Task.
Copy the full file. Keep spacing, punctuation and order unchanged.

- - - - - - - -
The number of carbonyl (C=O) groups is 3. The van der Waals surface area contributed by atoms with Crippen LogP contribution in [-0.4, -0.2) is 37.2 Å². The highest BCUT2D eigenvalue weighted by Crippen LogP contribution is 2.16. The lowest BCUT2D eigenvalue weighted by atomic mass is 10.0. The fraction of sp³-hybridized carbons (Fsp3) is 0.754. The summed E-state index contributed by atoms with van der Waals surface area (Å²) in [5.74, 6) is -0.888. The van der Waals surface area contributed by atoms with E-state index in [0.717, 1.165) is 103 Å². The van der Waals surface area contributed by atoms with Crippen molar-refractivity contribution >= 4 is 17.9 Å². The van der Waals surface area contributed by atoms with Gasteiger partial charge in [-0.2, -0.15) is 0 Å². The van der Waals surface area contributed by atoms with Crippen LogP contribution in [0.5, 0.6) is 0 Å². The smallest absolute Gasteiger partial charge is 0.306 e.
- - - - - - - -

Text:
The number of carbonyl (C=O) groups is 3. The van der Waals surface area contributed by atoms with Crippen LogP contribution in [-0.4, -0.2) is 37.2 Å². The highest BCUT2D eigenvalue weighted by Crippen LogP contribution is 2.16. The lowest BCUT2D eigenvalue weighted by atomic mass is 10.0. The fraction of sp³-hybridized carbons (Fsp3) is 0.754. The summed E-state index contributed by atoms with van der Waals surface area (Å²) in [5.74, 6) is -0.888. The van der Waals surface area contributed by atoms with E-state index in [0.717, 1.165) is 103 Å². The van der Waals surface area contributed by atoms with Crippen molar-refractivity contribution >= 4 is 17.9 Å². The van der Waals surface area contributed by atoms with Gasteiger partial charge in [-0.2, -0.15) is 0 Å². The van der Waals surface area contributed by atoms with Crippen LogP contribution in [0.5, 0.6) is 0 Å². The smallest absolute Gasteiger partial charge is 0.306 e.